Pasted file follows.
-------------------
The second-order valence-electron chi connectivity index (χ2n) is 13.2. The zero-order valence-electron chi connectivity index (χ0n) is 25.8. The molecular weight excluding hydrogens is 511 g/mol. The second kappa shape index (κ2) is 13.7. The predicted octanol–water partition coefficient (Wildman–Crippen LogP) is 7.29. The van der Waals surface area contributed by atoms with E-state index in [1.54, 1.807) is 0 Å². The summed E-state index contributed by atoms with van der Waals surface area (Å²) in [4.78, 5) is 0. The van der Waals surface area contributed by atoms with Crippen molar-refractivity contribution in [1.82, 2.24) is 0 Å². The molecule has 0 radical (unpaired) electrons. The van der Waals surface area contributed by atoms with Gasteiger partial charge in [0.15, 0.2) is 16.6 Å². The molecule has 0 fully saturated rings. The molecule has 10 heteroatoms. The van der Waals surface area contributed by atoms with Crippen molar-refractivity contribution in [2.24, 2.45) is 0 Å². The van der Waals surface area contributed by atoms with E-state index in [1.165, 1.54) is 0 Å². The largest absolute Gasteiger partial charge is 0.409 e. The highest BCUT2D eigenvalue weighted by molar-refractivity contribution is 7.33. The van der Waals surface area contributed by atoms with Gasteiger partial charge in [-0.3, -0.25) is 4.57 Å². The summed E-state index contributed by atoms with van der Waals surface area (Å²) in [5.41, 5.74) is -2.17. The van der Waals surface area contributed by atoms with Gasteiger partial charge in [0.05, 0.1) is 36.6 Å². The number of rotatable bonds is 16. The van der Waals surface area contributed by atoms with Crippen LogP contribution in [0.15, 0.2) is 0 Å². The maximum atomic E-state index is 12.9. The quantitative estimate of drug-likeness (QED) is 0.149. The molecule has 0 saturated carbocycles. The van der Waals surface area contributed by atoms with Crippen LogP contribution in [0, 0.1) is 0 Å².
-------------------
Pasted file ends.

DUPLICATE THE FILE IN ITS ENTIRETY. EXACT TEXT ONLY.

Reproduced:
The second-order valence-electron chi connectivity index (χ2n) is 13.2. The zero-order valence-electron chi connectivity index (χ0n) is 25.8. The molecular weight excluding hydrogens is 511 g/mol. The second kappa shape index (κ2) is 13.7. The predicted octanol–water partition coefficient (Wildman–Crippen LogP) is 7.29. The van der Waals surface area contributed by atoms with E-state index in [1.54, 1.807) is 0 Å². The summed E-state index contributed by atoms with van der Waals surface area (Å²) in [4.78, 5) is 0. The van der Waals surface area contributed by atoms with Crippen molar-refractivity contribution in [1.82, 2.24) is 0 Å². The molecule has 0 radical (unpaired) electrons. The van der Waals surface area contributed by atoms with Gasteiger partial charge in [0.15, 0.2) is 16.6 Å². The molecule has 0 fully saturated rings. The molecule has 10 heteroatoms. The van der Waals surface area contributed by atoms with Crippen molar-refractivity contribution in [2.24, 2.45) is 0 Å². The van der Waals surface area contributed by atoms with E-state index in [1.165, 1.54) is 0 Å². The largest absolute Gasteiger partial charge is 0.409 e. The highest BCUT2D eigenvalue weighted by molar-refractivity contribution is 7.33. The van der Waals surface area contributed by atoms with Gasteiger partial charge in [-0.3, -0.25) is 4.57 Å². The summed E-state index contributed by atoms with van der Waals surface area (Å²) in [5.41, 5.74) is -2.17. The van der Waals surface area contributed by atoms with Gasteiger partial charge in [0.05, 0.1) is 36.6 Å². The number of rotatable bonds is 16. The van der Waals surface area contributed by atoms with Crippen LogP contribution in [0.15, 0.2) is 0 Å². The maximum atomic E-state index is 12.9. The quantitative estimate of drug-likeness (QED) is 0.149. The molecule has 0 saturated carbocycles. The van der Waals surface area contributed by atoms with Crippen LogP contribution in [0, 0.1) is 0 Å².